Wise parents understand the importance of giving their children both roots and wings. Children must learn to stand on their own two feet, to trust their own judgment, to pick up the pieces when they make mistakes and to chart the life course that makes sense to them. However, experience in my own life and my practice along with recent research says that living alone can actually cause depression. Couples: Will Living Together Ruin Your Relationship?
Sally, who was 37 years old, has been living alone since she finished college. "My college roommates drove me crazy with their messiness, eating habits and the rest. I could not wait to finally be able to afford my own space," she explained in our first interview. But she continued, "I am now so lonely. I do not think I ever learned to get along with others and I feel left out of everything," "What have I done wrong?" she asked.
The art of living with others is one that many fortunate people learn in their families. Rooms, food, time and caring is shared. Frustrations with another's habits that may seem to drive one crazy are dealt with. Patience and acceptance is learned. Or in Sally's words, "I see now that I would have been so lucky to learn to just accept others as they are and not expect everything to be my way all of the time. Are Your Partner's Social Skills Embarrassing?
Norma visited me after her closest friend screamed at her in the middle of a 28th birthday celebration for their mutual friend with five others present. When the cake arrived, the group began to sing to the celebrant but Norma lashed out at her closest friend who led the group in song. "You embarrass me with your bad taste in a public restaurant. Why are you making a spectacle of yourself?" Her friend asked Norma where she learned to be so mean and judgmental and refused to speak to her for the rest of the afternoon. Norma consulted me two weeks later, heartsick about this rift with her dearest friend, when none of her calls had been returned. Why You Should Try Marriage Education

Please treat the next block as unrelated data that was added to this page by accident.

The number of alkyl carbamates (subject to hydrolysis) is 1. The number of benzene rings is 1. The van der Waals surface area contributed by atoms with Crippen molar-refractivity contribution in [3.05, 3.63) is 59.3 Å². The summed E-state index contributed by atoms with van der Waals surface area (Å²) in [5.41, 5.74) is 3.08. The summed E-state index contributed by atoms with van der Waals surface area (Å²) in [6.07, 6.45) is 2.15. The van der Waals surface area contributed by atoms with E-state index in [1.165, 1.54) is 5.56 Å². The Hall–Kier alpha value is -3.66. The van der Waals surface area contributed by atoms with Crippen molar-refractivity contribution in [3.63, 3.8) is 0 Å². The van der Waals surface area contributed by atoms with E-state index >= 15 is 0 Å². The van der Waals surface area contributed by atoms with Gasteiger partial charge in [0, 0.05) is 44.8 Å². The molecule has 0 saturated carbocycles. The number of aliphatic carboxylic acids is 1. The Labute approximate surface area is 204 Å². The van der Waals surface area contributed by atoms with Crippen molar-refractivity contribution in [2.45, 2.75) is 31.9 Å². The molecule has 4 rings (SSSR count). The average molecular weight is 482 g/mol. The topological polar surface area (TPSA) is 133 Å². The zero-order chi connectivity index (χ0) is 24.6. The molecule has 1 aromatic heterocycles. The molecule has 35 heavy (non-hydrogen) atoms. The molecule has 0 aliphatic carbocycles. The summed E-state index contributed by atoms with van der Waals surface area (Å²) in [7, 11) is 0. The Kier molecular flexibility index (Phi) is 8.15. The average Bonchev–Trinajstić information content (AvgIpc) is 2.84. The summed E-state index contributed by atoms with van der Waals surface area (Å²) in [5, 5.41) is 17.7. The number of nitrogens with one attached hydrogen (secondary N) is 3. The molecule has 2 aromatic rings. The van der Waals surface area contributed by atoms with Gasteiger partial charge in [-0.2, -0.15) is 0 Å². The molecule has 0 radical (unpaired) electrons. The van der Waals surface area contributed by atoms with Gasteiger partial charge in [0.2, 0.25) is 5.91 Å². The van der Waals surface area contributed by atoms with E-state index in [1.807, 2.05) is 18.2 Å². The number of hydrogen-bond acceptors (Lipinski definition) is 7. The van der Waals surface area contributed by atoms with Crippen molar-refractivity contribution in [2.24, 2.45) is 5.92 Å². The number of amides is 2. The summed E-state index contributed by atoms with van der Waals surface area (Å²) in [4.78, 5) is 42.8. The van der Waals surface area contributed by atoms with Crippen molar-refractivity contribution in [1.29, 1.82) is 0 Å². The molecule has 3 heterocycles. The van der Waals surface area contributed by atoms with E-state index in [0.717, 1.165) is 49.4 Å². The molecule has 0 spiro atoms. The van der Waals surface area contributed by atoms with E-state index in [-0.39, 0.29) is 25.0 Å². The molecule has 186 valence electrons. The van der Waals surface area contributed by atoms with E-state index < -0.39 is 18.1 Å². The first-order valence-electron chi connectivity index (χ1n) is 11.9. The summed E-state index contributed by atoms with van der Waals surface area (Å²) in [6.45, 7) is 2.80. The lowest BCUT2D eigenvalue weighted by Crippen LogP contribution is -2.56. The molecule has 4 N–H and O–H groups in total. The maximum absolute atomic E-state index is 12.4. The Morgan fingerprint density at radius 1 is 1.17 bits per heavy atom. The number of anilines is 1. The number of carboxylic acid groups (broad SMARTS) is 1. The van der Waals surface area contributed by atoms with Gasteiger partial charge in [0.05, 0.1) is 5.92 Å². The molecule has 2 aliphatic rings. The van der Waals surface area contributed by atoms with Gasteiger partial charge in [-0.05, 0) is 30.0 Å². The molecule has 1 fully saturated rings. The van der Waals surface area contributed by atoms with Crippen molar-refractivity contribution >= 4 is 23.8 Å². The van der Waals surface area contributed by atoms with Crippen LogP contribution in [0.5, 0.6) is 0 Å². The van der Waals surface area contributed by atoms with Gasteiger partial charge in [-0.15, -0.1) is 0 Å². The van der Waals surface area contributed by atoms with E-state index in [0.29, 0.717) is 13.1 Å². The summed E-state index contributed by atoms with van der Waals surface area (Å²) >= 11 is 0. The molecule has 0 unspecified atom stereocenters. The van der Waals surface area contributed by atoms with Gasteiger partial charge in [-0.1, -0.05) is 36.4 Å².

Here, I explain why the reasons for Sally and Norma's inflexibility and communication difficulties were different but had the same inflexible result:
Sally was raised by a very stiff and formal mother who insisted that her rules about absolutely everything in life, from making a bed, to organizing the frig, to acceptable dress, be followed at all times. Sally just hadn't given herself a chance to learn any other way of living. By the end of our seven months of work together, Sally had fallen in love with a man who was as flexible as she was disciplined. "We are great for and with each other, helping the other to expand and think in new ways," she explained happily. "All I had to do was give myself a chance to see that there is not just one way to do or see anything." 6 Life Lessons For Finding Fulfillment